While reading America’s Bloody Register (the subject of my last post for True Crime) one of the things that gives away the shift of crime narratives from moral correctives to popular entertainment are the cliff hanegrs and advertisements. Just as the list of thefts in Richard Barrick’s narrative seem to be coming to a point, the narrative full stops with the following pronouncement:
For the remainder of BARRICK’s Life, which contains a series of heinous crimes perpetrated in Philadelphia, New-York, Harford,New-Haven, in Boston Market, at the vendues and on Winter-Hill) we must refer our Readers to the Second Number of our REGISTER, we we shall publish immediately. In the same Number we intend to publish remarkable conversion of….
In other words a cliffhanger that keeps you wanting more, and as a result will ask you to pay more to get it. One of the things that struck me in the “Second Number” of America’s Bloody Registry is the advertisement for a future issue that there’s no known extant copy of:
THE bloody and cruel History of The KING of ROBBERS and MURDERERS: Being a most surprising and shocking Account of the horrid Massacre of more than Twelve Hundred Men, Women and Children in Twenty-five Years, will be our next.
I couldn’t help but wonder who the hell robbed and murdered more than 1200 people over the course of 25 years? It seemed to me America’s Boody Register was about to jump the shark in just its third issue, and unfortunately we might not ever see what was written on this topic. However, thanks to Daniel E. Williams notes on the subject (you’re all reading his notes, right Truecrimers? -especially those of you presenting…right?) turns out they are referring to the legend of Sawney Bean, a “semi-mythical head of a 48-member clan in 15th- or 16th-century Scotland….reportedly executed for the mass murder and cannibalisation of over 1,000 people.”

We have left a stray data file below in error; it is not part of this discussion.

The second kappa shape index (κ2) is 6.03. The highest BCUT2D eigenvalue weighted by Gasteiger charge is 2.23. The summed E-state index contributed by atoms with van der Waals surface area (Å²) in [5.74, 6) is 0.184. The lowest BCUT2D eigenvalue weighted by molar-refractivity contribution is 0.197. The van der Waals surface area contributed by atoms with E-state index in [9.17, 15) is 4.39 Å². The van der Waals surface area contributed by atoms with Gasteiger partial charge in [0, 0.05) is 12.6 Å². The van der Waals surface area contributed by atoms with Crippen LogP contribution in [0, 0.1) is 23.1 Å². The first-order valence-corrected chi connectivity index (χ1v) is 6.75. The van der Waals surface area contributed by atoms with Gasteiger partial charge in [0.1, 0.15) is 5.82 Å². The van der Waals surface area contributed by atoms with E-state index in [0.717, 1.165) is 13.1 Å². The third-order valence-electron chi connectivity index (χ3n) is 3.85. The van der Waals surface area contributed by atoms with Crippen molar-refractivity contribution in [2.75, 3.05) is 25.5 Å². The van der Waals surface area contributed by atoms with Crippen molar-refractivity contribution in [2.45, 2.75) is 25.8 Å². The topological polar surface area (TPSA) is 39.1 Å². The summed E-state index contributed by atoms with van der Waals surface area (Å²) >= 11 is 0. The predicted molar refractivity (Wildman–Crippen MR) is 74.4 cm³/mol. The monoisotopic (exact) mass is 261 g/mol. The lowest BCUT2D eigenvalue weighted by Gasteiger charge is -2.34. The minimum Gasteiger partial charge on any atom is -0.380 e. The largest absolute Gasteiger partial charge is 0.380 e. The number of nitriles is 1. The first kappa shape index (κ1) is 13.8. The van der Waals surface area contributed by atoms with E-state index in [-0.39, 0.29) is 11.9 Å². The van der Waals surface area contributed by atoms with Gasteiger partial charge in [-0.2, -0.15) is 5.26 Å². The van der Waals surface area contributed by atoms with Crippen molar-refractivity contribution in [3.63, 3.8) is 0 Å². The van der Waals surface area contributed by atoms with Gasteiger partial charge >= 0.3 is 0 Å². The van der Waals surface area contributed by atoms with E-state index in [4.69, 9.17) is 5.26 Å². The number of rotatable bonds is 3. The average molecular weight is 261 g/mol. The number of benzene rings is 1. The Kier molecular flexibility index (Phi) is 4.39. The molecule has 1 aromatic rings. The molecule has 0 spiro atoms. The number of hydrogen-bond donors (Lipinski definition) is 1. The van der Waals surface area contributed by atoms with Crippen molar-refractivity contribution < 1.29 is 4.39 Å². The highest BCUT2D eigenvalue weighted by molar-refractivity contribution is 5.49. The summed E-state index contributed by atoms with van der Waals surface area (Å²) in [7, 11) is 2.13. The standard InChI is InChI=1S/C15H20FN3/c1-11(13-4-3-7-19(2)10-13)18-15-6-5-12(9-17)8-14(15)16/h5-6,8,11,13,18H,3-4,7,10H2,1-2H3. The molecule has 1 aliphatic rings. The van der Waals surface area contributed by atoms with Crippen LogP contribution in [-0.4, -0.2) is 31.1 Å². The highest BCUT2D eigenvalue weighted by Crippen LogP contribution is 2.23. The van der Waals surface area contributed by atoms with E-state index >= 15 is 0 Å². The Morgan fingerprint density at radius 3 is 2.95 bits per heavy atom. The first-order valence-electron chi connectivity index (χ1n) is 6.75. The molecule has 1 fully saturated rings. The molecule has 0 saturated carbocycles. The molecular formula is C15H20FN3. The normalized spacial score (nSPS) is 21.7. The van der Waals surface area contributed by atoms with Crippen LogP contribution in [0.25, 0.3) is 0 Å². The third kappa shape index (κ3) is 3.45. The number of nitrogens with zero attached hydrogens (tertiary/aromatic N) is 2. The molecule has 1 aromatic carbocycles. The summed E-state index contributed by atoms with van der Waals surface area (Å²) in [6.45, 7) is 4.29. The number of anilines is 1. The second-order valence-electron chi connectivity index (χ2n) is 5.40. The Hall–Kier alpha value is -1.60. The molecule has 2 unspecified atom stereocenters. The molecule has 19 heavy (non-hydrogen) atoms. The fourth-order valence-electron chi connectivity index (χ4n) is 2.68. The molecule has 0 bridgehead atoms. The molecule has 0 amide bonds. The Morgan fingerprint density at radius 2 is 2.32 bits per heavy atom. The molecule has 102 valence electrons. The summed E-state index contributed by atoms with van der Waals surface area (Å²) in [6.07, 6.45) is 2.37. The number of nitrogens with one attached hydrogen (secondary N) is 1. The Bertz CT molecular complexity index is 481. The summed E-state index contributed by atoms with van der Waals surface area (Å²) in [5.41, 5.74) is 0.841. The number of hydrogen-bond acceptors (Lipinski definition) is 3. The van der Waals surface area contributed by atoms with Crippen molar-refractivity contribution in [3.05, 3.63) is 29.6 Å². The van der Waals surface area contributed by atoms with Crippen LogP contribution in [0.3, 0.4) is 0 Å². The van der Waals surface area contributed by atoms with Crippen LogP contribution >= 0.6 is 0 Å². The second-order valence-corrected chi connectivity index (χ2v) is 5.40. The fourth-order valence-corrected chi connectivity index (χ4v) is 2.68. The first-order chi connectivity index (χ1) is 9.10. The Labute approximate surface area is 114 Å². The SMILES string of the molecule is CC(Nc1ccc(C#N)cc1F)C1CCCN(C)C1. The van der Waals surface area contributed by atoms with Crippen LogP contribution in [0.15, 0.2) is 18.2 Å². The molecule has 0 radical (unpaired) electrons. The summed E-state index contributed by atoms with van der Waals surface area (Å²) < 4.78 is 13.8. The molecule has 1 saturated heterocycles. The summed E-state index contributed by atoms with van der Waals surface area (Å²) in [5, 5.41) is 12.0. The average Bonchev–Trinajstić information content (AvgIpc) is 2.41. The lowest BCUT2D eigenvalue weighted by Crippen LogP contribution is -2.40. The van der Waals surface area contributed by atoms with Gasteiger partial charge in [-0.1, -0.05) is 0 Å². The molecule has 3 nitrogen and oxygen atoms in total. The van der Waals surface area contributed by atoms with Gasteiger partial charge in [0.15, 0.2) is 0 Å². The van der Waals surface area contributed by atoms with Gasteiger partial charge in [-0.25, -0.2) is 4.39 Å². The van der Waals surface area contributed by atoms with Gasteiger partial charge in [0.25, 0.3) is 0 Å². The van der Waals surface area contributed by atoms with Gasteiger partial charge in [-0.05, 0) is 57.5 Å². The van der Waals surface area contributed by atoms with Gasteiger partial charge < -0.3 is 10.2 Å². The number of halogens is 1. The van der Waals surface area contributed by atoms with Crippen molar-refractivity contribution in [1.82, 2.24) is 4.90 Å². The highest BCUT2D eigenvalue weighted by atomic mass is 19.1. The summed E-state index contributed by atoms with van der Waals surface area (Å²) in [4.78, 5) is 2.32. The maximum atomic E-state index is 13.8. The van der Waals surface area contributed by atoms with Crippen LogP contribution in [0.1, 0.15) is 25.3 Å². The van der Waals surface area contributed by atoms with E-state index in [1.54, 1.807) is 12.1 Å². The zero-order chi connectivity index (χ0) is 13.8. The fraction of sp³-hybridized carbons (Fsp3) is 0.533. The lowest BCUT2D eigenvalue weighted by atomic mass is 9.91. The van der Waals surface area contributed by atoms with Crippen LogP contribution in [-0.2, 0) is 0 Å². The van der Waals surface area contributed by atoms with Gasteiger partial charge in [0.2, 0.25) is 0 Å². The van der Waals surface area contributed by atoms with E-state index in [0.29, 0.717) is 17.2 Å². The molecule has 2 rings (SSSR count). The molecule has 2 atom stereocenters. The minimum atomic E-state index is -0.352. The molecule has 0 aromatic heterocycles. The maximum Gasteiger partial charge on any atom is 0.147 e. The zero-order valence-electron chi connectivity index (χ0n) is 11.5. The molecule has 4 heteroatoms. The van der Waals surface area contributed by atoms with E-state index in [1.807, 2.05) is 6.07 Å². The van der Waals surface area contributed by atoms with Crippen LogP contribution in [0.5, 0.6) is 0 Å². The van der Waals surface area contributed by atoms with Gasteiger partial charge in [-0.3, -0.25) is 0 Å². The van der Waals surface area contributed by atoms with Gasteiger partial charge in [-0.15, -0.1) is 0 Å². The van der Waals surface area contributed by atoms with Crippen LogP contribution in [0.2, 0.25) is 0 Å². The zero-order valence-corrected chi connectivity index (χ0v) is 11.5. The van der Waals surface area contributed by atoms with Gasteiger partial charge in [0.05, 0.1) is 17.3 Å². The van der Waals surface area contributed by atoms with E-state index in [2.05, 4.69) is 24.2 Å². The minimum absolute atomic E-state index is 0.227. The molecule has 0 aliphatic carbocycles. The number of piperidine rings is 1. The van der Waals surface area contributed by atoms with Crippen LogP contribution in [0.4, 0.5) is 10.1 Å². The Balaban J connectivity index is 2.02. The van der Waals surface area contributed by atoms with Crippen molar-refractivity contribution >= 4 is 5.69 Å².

What?! Trippy, the rabbit hole has opened! The truth of this narrative is highly questionable, but it reads pretty awesome, here’s the summary of the Newgate Claendar I found after a cursory search and scan of Wikipedia:
According to The Newgate Calendar, Alexander Bean was born in East Lothian during the 1500s. His father was a ditch digger and hedge trimmer, and Bean tried to take up the family trade but quickly realised that he had little taste for honest labour.
He left home with a vicious woman who apparently shared his inclinations. The couple ended up at a coastal cave in Bennane Head between Girvan and Ballantrae where they lived undiscovered for some twenty-five years. The cave was 200 yards deep and during high tide the entrance was blocked by water.
The couple eventually produced eight sons, six daughters, eighteen grandsons and fourteen granddaughters. Various children and grandchildren were products of incest. Lacking the inclination for regular labour, the clan thrived by laying careful ambushes at night to rob and murder individuals or small groups. The bodies were brought back to the cave where they were dismembered and cannibalised. Leftovers were pickled, and discarded body parts would sometimes wash up on nearby beaches.
The body parts and disappearances did not go unnoticed by the local villagers, but the Beans stayed in the caves by day and took their victims at night. The clan was so secretive that the villagers were not aware of the murderers living nearby.
I love the whole cave and incest thing, not to mention the fact that this was all a result of Bean’s deep antipathy for ahonest labor, something the whole clan seemed to genertically inherit. So good.